Teachers adjusting to virtual learning


Photo By: Mr. Cabrera

Mrs. Alexis McJilton discusses writing organization during her English 1 Honors class. McJilton also is the International Baccalaureate program coordinator.

After returning to campus on August 10, Judson High School staff worked tirelessly attempting to learn the complex intricacies regarding new programs required to teach during the 2020-2021 school year. 

With new staff, programs, and of course, brand new circumstances as a result of Covid-19, the first week of school was highly anticipated as much as it was a subject of anxiety and uneasiness amongst both staff and students.

“Really, the only thing I expected was uncertainty. We were not sure we could even come back to the building, let alone get back into the classroom with students. It felt very isolating,” English teacher Alexis Mcjilton said.

Though online learning is currently the safest setting that can be provided, many unique challenges present themselves when adopting a new way of teaching, especially concerning those in unique fields of education.

 “I can handle the zooms and computer stuff, even though I sometimes don’t want to. And I can deal with the notion of changing the way I teach or the way students learn, for the time being,” art teacher Cathryn Davis said. “The part I have trouble with is that I don’t want my students or myself to begin to expect that this is the new normal forever. I want some of the old and easy or, at least known and understood back.”

Mrs. Sandra Loshe teachers her Principals of Agriculture class in E205. She is one of five agriculture science teachers on campus, hoping to interact with students and animals soon. Photo by Mr. Cabrera.

A distanced learning environment also introduces unique challenges to students and teachers involved in various extracurricular activities and electives.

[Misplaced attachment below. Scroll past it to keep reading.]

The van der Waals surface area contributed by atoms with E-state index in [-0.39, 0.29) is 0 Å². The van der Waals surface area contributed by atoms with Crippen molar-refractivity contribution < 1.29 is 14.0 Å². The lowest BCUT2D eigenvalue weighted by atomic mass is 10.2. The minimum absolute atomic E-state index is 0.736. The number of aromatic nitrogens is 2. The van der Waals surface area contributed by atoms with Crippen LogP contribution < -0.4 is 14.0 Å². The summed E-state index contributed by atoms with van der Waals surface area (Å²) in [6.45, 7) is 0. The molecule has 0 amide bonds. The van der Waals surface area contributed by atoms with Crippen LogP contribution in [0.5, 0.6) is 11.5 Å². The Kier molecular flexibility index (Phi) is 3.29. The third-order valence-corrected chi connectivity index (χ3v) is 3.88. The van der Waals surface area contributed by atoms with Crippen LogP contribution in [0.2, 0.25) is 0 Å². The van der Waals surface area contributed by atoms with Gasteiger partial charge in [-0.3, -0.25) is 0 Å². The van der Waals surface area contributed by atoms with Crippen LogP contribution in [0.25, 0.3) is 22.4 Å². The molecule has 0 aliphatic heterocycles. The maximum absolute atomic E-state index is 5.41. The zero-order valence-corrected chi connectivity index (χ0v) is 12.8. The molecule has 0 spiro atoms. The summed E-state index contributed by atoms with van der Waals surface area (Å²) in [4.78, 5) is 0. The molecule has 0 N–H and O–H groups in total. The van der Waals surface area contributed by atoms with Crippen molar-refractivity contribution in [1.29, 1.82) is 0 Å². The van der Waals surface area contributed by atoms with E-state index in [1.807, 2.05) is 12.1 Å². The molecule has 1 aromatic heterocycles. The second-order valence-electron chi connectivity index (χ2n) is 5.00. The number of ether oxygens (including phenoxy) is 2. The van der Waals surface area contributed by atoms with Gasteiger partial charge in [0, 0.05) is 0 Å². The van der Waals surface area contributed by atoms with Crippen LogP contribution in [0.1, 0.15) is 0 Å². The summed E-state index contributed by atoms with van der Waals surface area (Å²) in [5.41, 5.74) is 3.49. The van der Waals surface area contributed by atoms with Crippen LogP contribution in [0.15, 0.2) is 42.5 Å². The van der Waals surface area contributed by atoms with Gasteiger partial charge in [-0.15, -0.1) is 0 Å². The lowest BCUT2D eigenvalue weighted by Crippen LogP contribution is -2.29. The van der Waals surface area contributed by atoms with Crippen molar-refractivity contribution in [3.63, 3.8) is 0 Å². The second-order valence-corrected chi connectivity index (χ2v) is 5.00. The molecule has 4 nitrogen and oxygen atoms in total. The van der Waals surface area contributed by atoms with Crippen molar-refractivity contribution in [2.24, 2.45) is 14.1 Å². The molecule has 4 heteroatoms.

“I teach art, beginning through advanced. I teach techniques and skills and I teach with demonstrations and shared experiences. These are all things that are a lot harder to teach through a computer screen,” Davis said.

In spite of the difficulties teachers and students alike are facing regarding online school, some still advocate for its relevance regardless, recognizing the potential dangers of reinstituting regular schooling means. 

“I’m worried about kids who need human interaction to thrive,” Mcjilton said. “I’m also worried about teachers who need to stay healthy for our system to work. We know that when we return to face-to-face, there is a chance some teachers and students will become ill, and maybe severely.”

Of course, one of the major differences between online school and physical learning would be the contrasting social circumstances, but this as well comes with risks.

“One thing that I am really hoping for, above all, is that the district realizes that stopping the spread of Covid-19 is more important than securing funding – in-person schooling will be anything but disastrous,” senior Adriel Reza says. 

Though the Judson community’s current situation has its complications, the situation will only improve through time, effort, and above all else, patience. This is without a doubt a learning experience for all individuals affected and maintaining the right attitude is key to adapting to the changing learning environment.


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